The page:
IconItemRenderer and LabelItemRenderer, separator lines hardcoded!

Working on a mobile project I needed to create a renderer for a list, so I choose to look at the IconItemRenderer which extends the LabelItemRenderer. These have been optimised for mobile use so it seemed a reasonable place to start. On the whole they seem like good classes to use, but if you’ve ever worked with the Datagrid/DataGridBase in the past you will probably know about the white square which comes about from the hardcoded #FFFFFF values inside the DataGridBase!

Well the IconItemRenderer and LabelItemRenderer have a similar issue. So lets just say you create a list and you wish to skin the list exactly how you like or use it in a tile layout or something other than vertical then you will find some lines above and below your renderers which look out of place. You can’t get rid of them no matter what property styles you set.

The fix is pretty straight forward but why does there have to be some hardcoded values in something that is meant to be very versatile?

So inside the LabelItemRenderer around lines 881 you will see the following. It uses these values to draw separators whether you like it or not.

// separators are a highlight on the top and shadow on the bottom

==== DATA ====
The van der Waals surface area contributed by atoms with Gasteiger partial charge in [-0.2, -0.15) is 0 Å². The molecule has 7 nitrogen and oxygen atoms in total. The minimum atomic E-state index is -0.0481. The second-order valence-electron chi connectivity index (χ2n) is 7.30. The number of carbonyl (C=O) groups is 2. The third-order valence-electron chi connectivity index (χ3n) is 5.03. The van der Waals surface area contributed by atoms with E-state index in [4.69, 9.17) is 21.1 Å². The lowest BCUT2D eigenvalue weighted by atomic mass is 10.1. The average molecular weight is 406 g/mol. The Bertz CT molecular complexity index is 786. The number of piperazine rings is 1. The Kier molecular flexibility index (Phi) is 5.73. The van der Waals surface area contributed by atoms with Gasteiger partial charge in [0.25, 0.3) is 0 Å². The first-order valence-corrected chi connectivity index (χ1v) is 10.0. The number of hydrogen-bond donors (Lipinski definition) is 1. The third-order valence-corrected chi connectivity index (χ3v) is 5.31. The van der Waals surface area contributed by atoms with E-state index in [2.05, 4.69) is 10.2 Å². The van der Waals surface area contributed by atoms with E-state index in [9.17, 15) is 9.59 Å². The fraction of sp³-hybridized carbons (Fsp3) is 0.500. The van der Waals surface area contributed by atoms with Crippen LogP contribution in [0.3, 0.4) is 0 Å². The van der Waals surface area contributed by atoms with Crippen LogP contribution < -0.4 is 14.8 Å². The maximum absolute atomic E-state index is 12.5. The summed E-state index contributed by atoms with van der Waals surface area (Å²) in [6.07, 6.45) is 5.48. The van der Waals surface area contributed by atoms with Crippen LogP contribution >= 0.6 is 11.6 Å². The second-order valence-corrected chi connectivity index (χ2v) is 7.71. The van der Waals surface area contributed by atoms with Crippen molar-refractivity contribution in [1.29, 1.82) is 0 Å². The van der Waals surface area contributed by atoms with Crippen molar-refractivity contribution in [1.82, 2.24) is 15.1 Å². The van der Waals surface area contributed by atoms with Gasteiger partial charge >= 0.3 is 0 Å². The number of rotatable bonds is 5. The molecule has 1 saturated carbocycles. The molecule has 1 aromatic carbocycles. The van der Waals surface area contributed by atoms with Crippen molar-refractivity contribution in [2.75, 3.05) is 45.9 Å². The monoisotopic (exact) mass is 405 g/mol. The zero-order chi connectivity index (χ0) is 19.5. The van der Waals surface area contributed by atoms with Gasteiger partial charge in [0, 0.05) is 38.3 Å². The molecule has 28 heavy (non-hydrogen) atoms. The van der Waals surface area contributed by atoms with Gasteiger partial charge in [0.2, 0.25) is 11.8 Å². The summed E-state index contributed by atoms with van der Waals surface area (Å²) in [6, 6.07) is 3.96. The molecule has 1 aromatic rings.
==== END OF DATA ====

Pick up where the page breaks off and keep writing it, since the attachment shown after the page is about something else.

topSeparatorColor = 0xFFFFFF;
topSeparatorAlpha = .3;
bottomSeparatorColor = 0x000000;
bottomSeparatorAlpha = .3;

So the quickest way of dealing with this is to override the drawBackground function in your own class which is created in LabelItemRenderer. This doesn’t get called from IconItemRenderer so you can quite simple copy the entire function and just remove the separator chunk and do not call super from your function which overrides the drawBackground.

Better still would be to change the hard coded values to styles from a CSS file.

var topSeparatorColor : uint = getStyle( 'topSeparatorColor' );
var topSeparatorAlpha : Number = getStyle( 'topSeparatorAlpha' );
topSeparatorAlpha = isNaN( topSeparatorAlpha ) ? 1 : topSeparatorAlpha;

If you’re setting a Number just remember to check for NaN’s in case you haven’t set a style, uints default to 0 anyway.

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